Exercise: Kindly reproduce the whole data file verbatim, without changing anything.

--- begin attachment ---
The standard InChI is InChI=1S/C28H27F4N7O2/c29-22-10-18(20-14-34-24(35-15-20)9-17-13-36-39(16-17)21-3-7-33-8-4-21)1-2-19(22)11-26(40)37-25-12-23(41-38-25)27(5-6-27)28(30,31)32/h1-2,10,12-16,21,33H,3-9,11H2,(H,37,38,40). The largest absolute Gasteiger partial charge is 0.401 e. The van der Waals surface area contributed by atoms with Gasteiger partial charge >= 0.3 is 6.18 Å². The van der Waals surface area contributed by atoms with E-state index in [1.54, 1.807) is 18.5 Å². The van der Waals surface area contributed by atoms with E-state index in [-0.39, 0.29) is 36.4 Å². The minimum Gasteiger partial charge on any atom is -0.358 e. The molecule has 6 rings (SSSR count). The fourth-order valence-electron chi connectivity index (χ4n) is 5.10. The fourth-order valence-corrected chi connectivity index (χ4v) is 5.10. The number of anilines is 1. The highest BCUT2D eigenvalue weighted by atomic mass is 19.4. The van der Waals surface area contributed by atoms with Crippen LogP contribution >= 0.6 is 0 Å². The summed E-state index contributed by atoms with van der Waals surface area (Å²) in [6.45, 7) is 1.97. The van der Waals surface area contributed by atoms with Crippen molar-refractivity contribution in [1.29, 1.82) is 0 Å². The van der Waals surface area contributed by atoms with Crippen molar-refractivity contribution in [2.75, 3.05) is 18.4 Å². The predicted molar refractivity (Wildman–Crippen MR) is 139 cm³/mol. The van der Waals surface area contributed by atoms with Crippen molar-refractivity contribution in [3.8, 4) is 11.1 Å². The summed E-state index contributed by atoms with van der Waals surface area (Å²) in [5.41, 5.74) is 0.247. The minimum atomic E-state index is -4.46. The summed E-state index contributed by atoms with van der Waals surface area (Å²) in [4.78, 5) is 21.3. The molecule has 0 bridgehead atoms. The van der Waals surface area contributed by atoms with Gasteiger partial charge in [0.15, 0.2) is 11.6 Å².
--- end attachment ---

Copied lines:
The standard InChI is InChI=1S/C28H27F4N7O2/c29-22-10-18(20-14-34-24(35-15-20)9-17-13-36-39(16-17)21-3-7-33-8-4-21)1-2-19(22)11-26(40)37-25-12-23(41-38-25)27(5-6-27)28(30,31)32/h1-2,10,12-16,21,33H,3-9,11H2,(H,37,38,40). The largest absolute Gasteiger partial charge is 0.401 e. The van der Waals surface area contributed by atoms with Gasteiger partial charge >= 0.3 is 6.18 Å². The van der Waals surface area contributed by atoms with E-state index in [1.54, 1.807) is 18.5 Å². The van der Waals surface area contributed by atoms with E-state index in [-0.39, 0.29) is 36.4 Å². The minimum Gasteiger partial charge on any atom is -0.358 e. The molecule has 6 rings (SSSR count). The fourth-order valence-electron chi connectivity index (χ4n) is 5.10. The fourth-order valence-corrected chi connectivity index (χ4v) is 5.10. The number of anilines is 1. The highest BCUT2D eigenvalue weighted by atomic mass is 19.4. The van der Waals surface area contributed by atoms with Crippen LogP contribution >= 0.6 is 0 Å². The summed E-state index contributed by atoms with van der Waals surface area (Å²) in [6.45, 7) is 1.97. The van der Waals surface area contributed by atoms with Crippen molar-refractivity contribution in [1.29, 1.82) is 0 Å². The van der Waals surface area contributed by atoms with Crippen molar-refractivity contribution in [2.75, 3.05) is 18.4 Å². The predicted molar refractivity (Wildman–Crippen MR) is 139 cm³/mol. The van der Waals surface area contributed by atoms with Crippen molar-refractivity contribution in [3.8, 4) is 11.1 Å². The summed E-state index contributed by atoms with van der Waals surface area (Å²) in [5.41, 5.74) is 0.247. The minimum atomic E-state index is -4.46. The summed E-state index contributed by atoms with van der Waals surface area (Å²) in [4.78, 5) is 21.3. The molecule has 0 bridgehead atoms. The van der Waals surface area contributed by atoms with Gasteiger partial charge in [0.15, 0.2) is 11.6 Å².